So about a year ago Brenda bought me an "introductory lesson package" gift certificate from the soaring school at Boulder Municipal Airport. I finally got a chance to get on the schedule.


I have flown gliders exactly one other time before, back on the east coast. A friend of a friend offered me a chance to fly a Schewitzer 2-33 from Van Sant airport in Pennsylvania, and I had a ball despite the overcast day which meant no thermals, which meant we went up, and basically came right back down. Since moving to Boulder, I have pretty much stopped flying airplanes save for a few checkout flights, due to cost and time constraints. But apparently Boulder Colorado, in addition to being a veritable Mecca for cycling, rock climbing, hiking and trail running, is also somewhat of a worldwide destination for soaring. Boulder's location, tucked up against the foothills of the Rocky Mountains, makes it a great spot to launch from. The summertime Colorado sun generates plenty of thermals and the wintertime wave action over the mountains creates conditions ripe for skilled pilots to take a motorless aircraft to altitudes above 20,000 feet. Naturally, I was intrigued. I guess Brenda got tired of hearing me say "I really need to go over there and try the gliders", because she got me this really great Christmas present last year that I finally got to cash in on this past Saturday.

Unfortunately, the weather was rapidly deteriorating (a huge front swept in Saturday night and dumped a bunch of snow on us, and it's 1 degree outside right now), so I only got to do one tow. My instructor was originally from Hawaii, and with me from New Jersey, we met in Boulder, towed to 2,000' AGL and proceeded to get the shit knocked out of us.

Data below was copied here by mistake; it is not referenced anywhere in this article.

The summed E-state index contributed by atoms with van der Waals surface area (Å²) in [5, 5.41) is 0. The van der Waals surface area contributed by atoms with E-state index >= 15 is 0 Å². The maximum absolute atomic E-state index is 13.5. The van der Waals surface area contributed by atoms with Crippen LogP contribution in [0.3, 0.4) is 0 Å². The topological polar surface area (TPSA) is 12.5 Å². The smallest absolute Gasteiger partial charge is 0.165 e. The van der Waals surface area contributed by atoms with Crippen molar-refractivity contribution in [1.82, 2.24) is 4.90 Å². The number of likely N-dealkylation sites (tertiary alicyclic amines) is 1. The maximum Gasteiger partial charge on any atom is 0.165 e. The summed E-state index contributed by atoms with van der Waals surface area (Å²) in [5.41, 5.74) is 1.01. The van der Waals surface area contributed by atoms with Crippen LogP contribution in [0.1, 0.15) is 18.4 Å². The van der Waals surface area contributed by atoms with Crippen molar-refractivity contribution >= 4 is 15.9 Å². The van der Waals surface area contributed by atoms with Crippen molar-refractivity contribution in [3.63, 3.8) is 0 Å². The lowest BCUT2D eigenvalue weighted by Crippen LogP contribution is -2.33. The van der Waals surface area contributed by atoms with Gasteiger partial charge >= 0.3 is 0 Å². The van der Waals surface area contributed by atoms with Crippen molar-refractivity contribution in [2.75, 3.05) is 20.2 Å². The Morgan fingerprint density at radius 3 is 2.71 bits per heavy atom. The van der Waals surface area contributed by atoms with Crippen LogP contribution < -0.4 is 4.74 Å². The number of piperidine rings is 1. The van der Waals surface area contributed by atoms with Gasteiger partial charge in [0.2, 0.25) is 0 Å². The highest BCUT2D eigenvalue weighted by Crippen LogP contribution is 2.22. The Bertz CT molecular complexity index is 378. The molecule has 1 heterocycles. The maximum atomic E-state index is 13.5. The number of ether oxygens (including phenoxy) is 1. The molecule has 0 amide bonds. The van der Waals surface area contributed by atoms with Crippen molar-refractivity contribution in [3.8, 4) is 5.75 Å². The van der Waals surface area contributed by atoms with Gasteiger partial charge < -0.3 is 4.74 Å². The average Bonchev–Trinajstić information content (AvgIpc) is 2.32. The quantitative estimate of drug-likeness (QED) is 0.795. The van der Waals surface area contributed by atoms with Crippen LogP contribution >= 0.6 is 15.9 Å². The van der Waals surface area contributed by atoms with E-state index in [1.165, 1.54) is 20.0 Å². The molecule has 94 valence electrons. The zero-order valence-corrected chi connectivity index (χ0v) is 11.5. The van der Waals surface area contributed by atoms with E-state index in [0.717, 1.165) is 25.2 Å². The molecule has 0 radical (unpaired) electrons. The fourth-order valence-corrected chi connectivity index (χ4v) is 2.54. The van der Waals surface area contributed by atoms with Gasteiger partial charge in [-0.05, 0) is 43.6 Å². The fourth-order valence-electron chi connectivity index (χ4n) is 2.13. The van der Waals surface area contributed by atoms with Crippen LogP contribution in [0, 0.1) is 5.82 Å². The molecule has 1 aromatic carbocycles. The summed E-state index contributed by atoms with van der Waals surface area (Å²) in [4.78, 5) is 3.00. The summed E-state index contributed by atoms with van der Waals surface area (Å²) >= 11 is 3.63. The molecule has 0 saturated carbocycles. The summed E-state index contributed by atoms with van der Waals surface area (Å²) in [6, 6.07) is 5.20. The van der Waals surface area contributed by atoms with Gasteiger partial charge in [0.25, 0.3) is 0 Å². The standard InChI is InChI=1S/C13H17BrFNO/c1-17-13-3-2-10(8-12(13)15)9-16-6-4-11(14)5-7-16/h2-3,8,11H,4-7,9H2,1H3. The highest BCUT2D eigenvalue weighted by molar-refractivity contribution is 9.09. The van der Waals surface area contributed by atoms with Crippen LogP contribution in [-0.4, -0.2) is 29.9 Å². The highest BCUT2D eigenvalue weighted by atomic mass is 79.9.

But what a view!


This is us approaching our release altitude, with Valmont Reservior to the left and the Flatirons filling the windscreen. The turbulence was fairly severe, and several times there was an uncomfortable amount of slack in the tow rope as towplane and glider each got smacked around in their own little shitstorms of air. After we released, we were able to easily hover in place if we pointed the ship directly into the prevailing west wind, which was fun, but my instructor sensed it was only going to get worse and so we cut the lesson short and headed back to the airport.

I still have two tows coming to me and hopefully I'll get those in sometime soon. I am in the enviable position of working a mere mile and a half from the airport these days, so a lunch hour launch is not out of the question.

Getting the glider pilot's license is merely an add-on rating for me, since I already possess a private pilot's certificate. Rental rates are cheaper, and since the gliders don't burn any gas, after the tow, it's a pretty sustainable activity. So, I'm certainly interested in pursuing the rating, but it's still an expensive hobby. We'll see. At the very least I can look forward to a couple more flights, and I'll be sure to document the fun right here.